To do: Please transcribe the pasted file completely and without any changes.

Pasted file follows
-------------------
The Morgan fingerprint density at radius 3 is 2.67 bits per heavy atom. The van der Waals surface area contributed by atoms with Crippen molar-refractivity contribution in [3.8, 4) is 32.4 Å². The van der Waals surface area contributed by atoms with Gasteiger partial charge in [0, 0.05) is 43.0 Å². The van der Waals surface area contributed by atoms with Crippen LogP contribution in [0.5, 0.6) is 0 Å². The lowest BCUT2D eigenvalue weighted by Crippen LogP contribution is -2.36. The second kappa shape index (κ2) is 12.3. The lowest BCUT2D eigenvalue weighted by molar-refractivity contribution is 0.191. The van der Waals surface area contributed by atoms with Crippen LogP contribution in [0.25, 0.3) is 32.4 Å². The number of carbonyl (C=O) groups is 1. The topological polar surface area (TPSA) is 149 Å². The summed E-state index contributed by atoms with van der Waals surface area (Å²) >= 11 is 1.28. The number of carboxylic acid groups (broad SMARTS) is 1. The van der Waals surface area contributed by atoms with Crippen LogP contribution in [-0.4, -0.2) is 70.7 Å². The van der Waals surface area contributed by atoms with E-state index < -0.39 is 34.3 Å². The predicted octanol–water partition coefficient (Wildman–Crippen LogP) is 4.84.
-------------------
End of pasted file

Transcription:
The Morgan fingerprint density at radius 3 is 2.67 bits per heavy atom. The van der Waals surface area contributed by atoms with Crippen molar-refractivity contribution in [3.8, 4) is 32.4 Å². The van der Waals surface area contributed by atoms with Gasteiger partial charge in [0, 0.05) is 43.0 Å². The van der Waals surface area contributed by atoms with Crippen LogP contribution in [0.5, 0.6) is 0 Å². The lowest BCUT2D eigenvalue weighted by Crippen LogP contribution is -2.36. The second kappa shape index (κ2) is 12.3. The lowest BCUT2D eigenvalue weighted by molar-refractivity contribution is 0.191. The van der Waals surface area contributed by atoms with Crippen LogP contribution in [0.25, 0.3) is 32.4 Å². The number of carbonyl (C=O) groups is 1. The topological polar surface area (TPSA) is 149 Å². The summed E-state index contributed by atoms with van der Waals surface area (Å²) >= 11 is 1.28. The number of carboxylic acid groups (broad SMARTS) is 1. The van der Waals surface area contributed by atoms with Crippen LogP contribution in [-0.4, -0.2) is 70.7 Å². The van der Waals surface area contributed by atoms with E-state index < -0.39 is 34.3 Å². The predicted octanol–water partition coefficient (Wildman–Crippen LogP) is 4.84.